Under N.J.S.A. 2C:40-26(a) it is now a criminal offense, e.g., fourth (4th) degree crime, to be convicted of driving while suspended (a second time) during the time within which your drivers license is suspended for DWI or refusal. If convicted the court must impose a mandatory minimum jail sentence of six (6) months and may impose maximum jail time of up to eighteen (18) months.

Under N.J.S.A. 2C:40-26(b) it is now a criminal offense, e.g., fourth (4th) degree crime, to be convicted of driving while suspended (a first time) if you have been convicted for two (2) prior DWIs or refusals, during the time within which your drivers license is suspended for (the second) DWI or refusal. If convicted, the court must impose the mandatory minimum jail sentence of six (6) months and may impose maximum
Jail time of up to eighteen (18) months.

Under N.J.S.A. 39:3-40(f)(3) if your driving privileges were previously suspended for DWI (violation of N.J.S.A. 39:4-50) or refusal (N.J.S.A. 39:4-50(a), and you are convicted of driving after your conviction, but before you actually got your license restored with MVC, while driving in a school zone or driving through a school crossing, upon a first conviction the court must impose a mandatory minimum fine of $1,000.00, drivers license suspension of not less than twelve (12) months nor more than thirty (30) months, and jail time of not less than sixty (60) days nor more than ninety (90) days. Upon a second conviction, a court must impose a minimum mandatory fine of $1,250.00, drivers license suspension for not less than twelve (12) months nor more than thirty (30) months, jail time of not less than one hundred and twenty (120) days nor more than one hundred and fifty (150) days and possible registration certificate revocation. Upon a third conviction, the court must impose a minimum mandatory fine of $1,500.00, drivers license suspension of not less than twelve months nor more than thirty (30) months, jail time of one hundred and eighty (180 days and possible registration certificate revocation.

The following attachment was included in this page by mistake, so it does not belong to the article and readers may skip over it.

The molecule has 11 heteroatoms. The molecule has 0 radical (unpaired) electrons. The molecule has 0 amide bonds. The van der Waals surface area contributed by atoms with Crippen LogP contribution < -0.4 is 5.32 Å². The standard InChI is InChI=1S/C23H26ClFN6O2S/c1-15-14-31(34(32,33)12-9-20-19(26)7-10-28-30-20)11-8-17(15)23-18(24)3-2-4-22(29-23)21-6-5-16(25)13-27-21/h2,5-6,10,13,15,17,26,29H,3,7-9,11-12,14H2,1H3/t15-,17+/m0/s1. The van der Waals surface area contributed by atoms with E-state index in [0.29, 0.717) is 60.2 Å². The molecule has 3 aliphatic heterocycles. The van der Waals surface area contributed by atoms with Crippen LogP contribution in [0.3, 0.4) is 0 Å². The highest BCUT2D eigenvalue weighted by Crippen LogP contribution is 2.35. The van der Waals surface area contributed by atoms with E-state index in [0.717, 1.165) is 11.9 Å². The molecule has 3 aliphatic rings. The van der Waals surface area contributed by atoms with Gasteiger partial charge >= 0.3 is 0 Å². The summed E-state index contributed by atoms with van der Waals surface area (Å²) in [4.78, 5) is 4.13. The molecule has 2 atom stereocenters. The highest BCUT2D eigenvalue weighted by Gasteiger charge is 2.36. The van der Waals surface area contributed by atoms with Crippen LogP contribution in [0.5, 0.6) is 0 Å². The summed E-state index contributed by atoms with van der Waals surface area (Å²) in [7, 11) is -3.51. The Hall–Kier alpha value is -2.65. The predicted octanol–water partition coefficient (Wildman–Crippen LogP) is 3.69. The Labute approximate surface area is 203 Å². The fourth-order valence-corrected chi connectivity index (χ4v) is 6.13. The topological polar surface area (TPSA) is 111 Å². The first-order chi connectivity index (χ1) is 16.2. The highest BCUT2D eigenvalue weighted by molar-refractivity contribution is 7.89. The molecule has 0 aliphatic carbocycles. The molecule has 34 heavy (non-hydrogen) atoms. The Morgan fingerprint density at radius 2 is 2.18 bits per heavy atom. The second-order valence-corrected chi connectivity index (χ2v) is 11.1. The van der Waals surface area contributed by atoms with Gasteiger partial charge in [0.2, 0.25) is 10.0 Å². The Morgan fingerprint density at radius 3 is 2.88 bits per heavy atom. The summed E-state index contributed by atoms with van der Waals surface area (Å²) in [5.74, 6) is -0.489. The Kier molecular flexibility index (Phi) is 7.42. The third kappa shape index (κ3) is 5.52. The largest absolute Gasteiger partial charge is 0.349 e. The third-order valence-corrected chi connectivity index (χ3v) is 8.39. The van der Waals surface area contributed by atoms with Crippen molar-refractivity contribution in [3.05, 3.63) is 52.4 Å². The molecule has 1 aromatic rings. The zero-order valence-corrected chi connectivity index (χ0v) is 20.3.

There is important case law authority for the proposition that the fines imposed if convicted under section f (on an enhancement) are in addition to fines imposed in sections a through e of the statute. State v. Wrotney, 221 N.J. Super 226, 228-230 (App. Div. 1987) Though State v. Walsh, 236 N.J. Super 151, 155 (Law Div. 1989) and State v. Rought, 221 N.J. Super 42, 47 (Law Div. 1987) hold just the opposite, e.g., that the fines imposed under section f of the statute are a substitute for the fines imposed under sections a through e. Most municipal courts follow Walsh and Rought.

So the answer to the question is YES—you might have committed a very serious violation—which might even result in criminal exposure—in addition to hefty fines, loss of driving privilege, and so forth. This is nothing to fool around with. The best practice if charged is to contact counsel immediately to save your livelihood and your liberty.

STEPHEN A. GRAVATT, ESQ.
(732)-337-7922